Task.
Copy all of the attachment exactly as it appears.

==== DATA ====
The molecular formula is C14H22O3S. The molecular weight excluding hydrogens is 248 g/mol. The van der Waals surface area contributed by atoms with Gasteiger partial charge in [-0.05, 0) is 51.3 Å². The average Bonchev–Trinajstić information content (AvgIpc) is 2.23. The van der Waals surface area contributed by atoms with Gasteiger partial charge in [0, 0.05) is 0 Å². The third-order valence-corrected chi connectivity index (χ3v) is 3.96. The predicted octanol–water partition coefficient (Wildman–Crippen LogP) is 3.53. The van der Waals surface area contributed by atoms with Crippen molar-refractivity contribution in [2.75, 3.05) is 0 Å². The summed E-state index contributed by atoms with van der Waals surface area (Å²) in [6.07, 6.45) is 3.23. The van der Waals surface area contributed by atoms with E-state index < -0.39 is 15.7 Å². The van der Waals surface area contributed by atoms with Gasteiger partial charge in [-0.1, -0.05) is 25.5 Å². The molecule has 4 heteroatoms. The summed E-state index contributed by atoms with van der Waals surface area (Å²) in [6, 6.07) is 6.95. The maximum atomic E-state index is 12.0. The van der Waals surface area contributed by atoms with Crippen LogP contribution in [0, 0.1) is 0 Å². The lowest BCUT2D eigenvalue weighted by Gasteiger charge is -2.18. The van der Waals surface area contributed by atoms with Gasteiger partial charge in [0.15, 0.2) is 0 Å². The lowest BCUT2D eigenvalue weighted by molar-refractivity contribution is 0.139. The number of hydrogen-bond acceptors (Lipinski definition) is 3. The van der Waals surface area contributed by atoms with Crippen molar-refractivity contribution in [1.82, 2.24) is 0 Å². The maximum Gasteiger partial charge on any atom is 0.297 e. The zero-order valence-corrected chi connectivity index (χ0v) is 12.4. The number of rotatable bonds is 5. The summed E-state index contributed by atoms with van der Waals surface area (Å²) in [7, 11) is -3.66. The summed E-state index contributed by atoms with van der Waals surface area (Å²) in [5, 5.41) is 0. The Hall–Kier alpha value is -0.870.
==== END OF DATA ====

The molecular formula is C14H22O3S. The molecular weight excluding hydrogens is 248 g/mol. The van der Waals surface area contributed by atoms with Gasteiger partial charge in [-0.05, 0) is 51.3 Å². The average Bonchev–Trinajstić information content (AvgIpc) is 2.23. The van der Waals surface area contributed by atoms with Gasteiger partial charge in [0, 0.05) is 0 Å². The third-order valence-corrected chi connectivity index (χ3v) is 3.96. The predicted octanol–water partition coefficient (Wildman–Crippen LogP) is 3.53. The van der Waals surface area contributed by atoms with Crippen molar-refractivity contribution in [2.75, 3.05) is 0 Å². The summed E-state index contributed by atoms with van der Waals surface area (Å²) in [6.07, 6.45) is 3.23. The van der Waals surface area contributed by atoms with E-state index < -0.39 is 15.7 Å². The van der Waals surface area contributed by atoms with Gasteiger partial charge in [-0.1, -0.05) is 25.5 Å². The molecule has 4 heteroatoms. The summed E-state index contributed by atoms with van der Waals surface area (Å²) in [6, 6.07) is 6.95. The maximum atomic E-state index is 12.0. The van der Waals surface area contributed by atoms with Crippen LogP contribution in [0, 0.1) is 0 Å². The lowest BCUT2D eigenvalue weighted by Gasteiger charge is -2.18. The van der Waals surface area contributed by atoms with Gasteiger partial charge in [0.15, 0.2) is 0 Å². The lowest BCUT2D eigenvalue weighted by molar-refractivity contribution is 0.139. The number of hydrogen-bond acceptors (Lipinski definition) is 3. The van der Waals surface area contributed by atoms with Crippen molar-refractivity contribution in [1.82, 2.24) is 0 Å². The maximum Gasteiger partial charge on any atom is 0.297 e. The zero-order valence-corrected chi connectivity index (χ0v) is 12.4. The number of rotatable bonds is 5. The summed E-state index contributed by atoms with van der Waals surface area (Å²) in [7, 11) is -3.66. The summed E-state index contributed by atoms with van der Waals surface area (Å²) in [5, 5.41) is 0. The Hall–Kier alpha value is -0.870.